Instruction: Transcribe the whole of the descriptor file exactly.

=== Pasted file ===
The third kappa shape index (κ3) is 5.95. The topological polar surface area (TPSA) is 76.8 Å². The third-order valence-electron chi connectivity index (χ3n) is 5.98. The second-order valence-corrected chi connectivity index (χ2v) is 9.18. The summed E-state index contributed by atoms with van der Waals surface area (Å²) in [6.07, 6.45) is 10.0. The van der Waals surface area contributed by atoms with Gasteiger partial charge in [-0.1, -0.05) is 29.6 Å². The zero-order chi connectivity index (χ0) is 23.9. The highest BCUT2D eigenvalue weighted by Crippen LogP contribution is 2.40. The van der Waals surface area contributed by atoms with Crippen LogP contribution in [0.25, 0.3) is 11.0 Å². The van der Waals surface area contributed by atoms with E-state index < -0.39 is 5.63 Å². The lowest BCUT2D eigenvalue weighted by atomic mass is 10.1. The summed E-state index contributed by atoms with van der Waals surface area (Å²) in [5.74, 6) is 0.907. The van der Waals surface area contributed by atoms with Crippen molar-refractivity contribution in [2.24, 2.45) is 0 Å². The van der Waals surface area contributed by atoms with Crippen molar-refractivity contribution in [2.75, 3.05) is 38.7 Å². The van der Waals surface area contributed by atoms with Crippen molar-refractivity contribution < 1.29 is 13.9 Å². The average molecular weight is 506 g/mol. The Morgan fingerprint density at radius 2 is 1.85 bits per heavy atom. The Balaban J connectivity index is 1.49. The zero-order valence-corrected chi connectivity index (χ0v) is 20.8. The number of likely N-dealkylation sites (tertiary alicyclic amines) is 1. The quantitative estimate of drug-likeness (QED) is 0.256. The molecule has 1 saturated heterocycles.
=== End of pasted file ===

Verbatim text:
The third kappa shape index (κ3) is 5.95. The topological polar surface area (TPSA) is 76.8 Å². The third-order valence-electron chi connectivity index (χ3n) is 5.98. The second-order valence-corrected chi connectivity index (χ2v) is 9.18. The summed E-state index contributed by atoms with van der Waals surface area (Å²) in [6.07, 6.45) is 10.0. The van der Waals surface area contributed by atoms with Gasteiger partial charge in [-0.1, -0.05) is 29.6 Å². The zero-order chi connectivity index (χ0) is 23.9. The highest BCUT2D eigenvalue weighted by Crippen LogP contribution is 2.40. The van der Waals surface area contributed by atoms with Crippen LogP contribution in [0.25, 0.3) is 11.0 Å². The van der Waals surface area contributed by atoms with E-state index < -0.39 is 5.63 Å². The lowest BCUT2D eigenvalue weighted by atomic mass is 10.1. The summed E-state index contributed by atoms with van der Waals surface area (Å²) in [5.74, 6) is 0.907. The van der Waals surface area contributed by atoms with Crippen molar-refractivity contribution in [2.24, 2.45) is 0 Å². The van der Waals surface area contributed by atoms with Crippen molar-refractivity contribution in [2.75, 3.05) is 38.7 Å². The van der Waals surface area contributed by atoms with Crippen molar-refractivity contribution < 1.29 is 13.9 Å². The average molecular weight is 506 g/mol. The Morgan fingerprint density at radius 2 is 1.85 bits per heavy atom. The Balaban J connectivity index is 1.49. The zero-order valence-corrected chi connectivity index (χ0v) is 20.8. The number of likely N-dealkylation sites (tertiary alicyclic amines) is 1. The quantitative estimate of drug-likeness (QED) is 0.256. The molecule has 1 saturated heterocycles.